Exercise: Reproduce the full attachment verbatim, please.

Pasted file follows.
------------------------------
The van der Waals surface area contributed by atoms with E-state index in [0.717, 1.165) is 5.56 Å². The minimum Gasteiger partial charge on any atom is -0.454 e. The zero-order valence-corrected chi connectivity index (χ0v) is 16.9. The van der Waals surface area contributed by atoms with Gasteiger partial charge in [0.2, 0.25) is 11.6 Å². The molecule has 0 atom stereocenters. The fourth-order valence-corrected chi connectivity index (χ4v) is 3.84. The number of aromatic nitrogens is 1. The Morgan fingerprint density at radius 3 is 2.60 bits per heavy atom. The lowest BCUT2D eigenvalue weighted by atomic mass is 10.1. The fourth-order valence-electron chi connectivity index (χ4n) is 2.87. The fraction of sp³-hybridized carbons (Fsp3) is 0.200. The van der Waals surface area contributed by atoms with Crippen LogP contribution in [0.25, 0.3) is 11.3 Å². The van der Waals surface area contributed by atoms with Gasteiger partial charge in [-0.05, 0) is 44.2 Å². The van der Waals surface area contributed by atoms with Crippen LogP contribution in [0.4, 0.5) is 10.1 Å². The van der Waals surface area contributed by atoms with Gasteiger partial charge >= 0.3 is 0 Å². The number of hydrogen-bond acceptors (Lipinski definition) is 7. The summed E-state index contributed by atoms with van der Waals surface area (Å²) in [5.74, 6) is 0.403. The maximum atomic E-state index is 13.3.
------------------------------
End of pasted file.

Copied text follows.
The van der Waals surface area contributed by atoms with E-state index in [0.717, 1.165) is 5.56 Å². The minimum Gasteiger partial charge on any atom is -0.454 e. The zero-order valence-corrected chi connectivity index (χ0v) is 16.9. The van der Waals surface area contributed by atoms with Gasteiger partial charge in [0.2, 0.25) is 11.6 Å². The molecule has 0 atom stereocenters. The fourth-order valence-corrected chi connectivity index (χ4v) is 3.84. The number of aromatic nitrogens is 1. The Morgan fingerprint density at radius 3 is 2.60 bits per heavy atom. The lowest BCUT2D eigenvalue weighted by atomic mass is 10.1. The fourth-order valence-electron chi connectivity index (χ4n) is 2.87. The fraction of sp³-hybridized carbons (Fsp3) is 0.200. The van der Waals surface area contributed by atoms with Crippen LogP contribution in [0.25, 0.3) is 11.3 Å². The van der Waals surface area contributed by atoms with Gasteiger partial charge in [-0.05, 0) is 44.2 Å². The van der Waals surface area contributed by atoms with Crippen LogP contribution in [0.4, 0.5) is 10.1 Å². The van der Waals surface area contributed by atoms with Gasteiger partial charge >= 0.3 is 0 Å². The number of hydrogen-bond acceptors (Lipinski definition) is 7. The summed E-state index contributed by atoms with van der Waals surface area (Å²) in [5.74, 6) is 0.403. The maximum atomic E-state index is 13.3.